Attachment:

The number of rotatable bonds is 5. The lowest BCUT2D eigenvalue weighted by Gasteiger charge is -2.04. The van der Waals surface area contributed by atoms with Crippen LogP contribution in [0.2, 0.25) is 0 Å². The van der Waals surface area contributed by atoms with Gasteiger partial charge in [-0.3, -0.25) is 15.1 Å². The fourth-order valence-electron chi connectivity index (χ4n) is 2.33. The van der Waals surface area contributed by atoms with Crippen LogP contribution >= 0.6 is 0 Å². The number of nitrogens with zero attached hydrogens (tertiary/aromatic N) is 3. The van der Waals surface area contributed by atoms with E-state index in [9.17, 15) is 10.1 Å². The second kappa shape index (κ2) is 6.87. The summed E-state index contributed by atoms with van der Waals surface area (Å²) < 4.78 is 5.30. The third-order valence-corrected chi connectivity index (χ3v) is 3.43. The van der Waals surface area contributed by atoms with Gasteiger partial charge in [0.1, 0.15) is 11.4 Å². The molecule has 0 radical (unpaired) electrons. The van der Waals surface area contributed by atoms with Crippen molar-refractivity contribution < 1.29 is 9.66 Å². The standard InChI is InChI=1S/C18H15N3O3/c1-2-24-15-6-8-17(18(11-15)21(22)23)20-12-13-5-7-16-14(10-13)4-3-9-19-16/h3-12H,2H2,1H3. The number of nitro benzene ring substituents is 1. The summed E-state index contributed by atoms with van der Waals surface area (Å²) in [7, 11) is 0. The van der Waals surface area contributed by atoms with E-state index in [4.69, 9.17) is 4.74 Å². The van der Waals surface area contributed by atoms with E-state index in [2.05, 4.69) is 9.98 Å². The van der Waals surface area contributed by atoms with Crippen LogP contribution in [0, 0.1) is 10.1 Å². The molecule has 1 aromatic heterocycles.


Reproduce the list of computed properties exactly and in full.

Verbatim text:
The number of rotatable bonds is 5. The lowest BCUT2D eigenvalue weighted by Gasteiger charge is -2.04. The van der Waals surface area contributed by atoms with Crippen LogP contribution in [0.2, 0.25) is 0 Å². The van der Waals surface area contributed by atoms with Gasteiger partial charge in [-0.3, -0.25) is 15.1 Å². The fourth-order valence-electron chi connectivity index (χ4n) is 2.33. The van der Waals surface area contributed by atoms with Crippen LogP contribution >= 0.6 is 0 Å². The number of nitrogens with zero attached hydrogens (tertiary/aromatic N) is 3. The van der Waals surface area contributed by atoms with E-state index in [9.17, 15) is 10.1 Å². The second kappa shape index (κ2) is 6.87. The summed E-state index contributed by atoms with van der Waals surface area (Å²) < 4.78 is 5.30. The third-order valence-corrected chi connectivity index (χ3v) is 3.43. The van der Waals surface area contributed by atoms with Gasteiger partial charge in [0.1, 0.15) is 11.4 Å². The molecule has 0 radical (unpaired) electrons. The van der Waals surface area contributed by atoms with Crippen molar-refractivity contribution < 1.29 is 9.66 Å². The standard InChI is InChI=1S/C18H15N3O3/c1-2-24-15-6-8-17(18(11-15)21(22)23)20-12-13-5-7-16-14(10-13)4-3-9-19-16/h3-12H,2H2,1H3. The number of nitro benzene ring substituents is 1. The summed E-state index contributed by atoms with van der Waals surface area (Å²) in [7, 11) is 0. The van der Waals surface area contributed by atoms with E-state index in [4.69, 9.17) is 4.74 Å². The van der Waals surface area contributed by atoms with E-state index in [2.05, 4.69) is 9.98 Å². The van der Waals surface area contributed by atoms with Crippen LogP contribution in [0, 0.1) is 10.1 Å². The molecule has 1 aromatic heterocycles.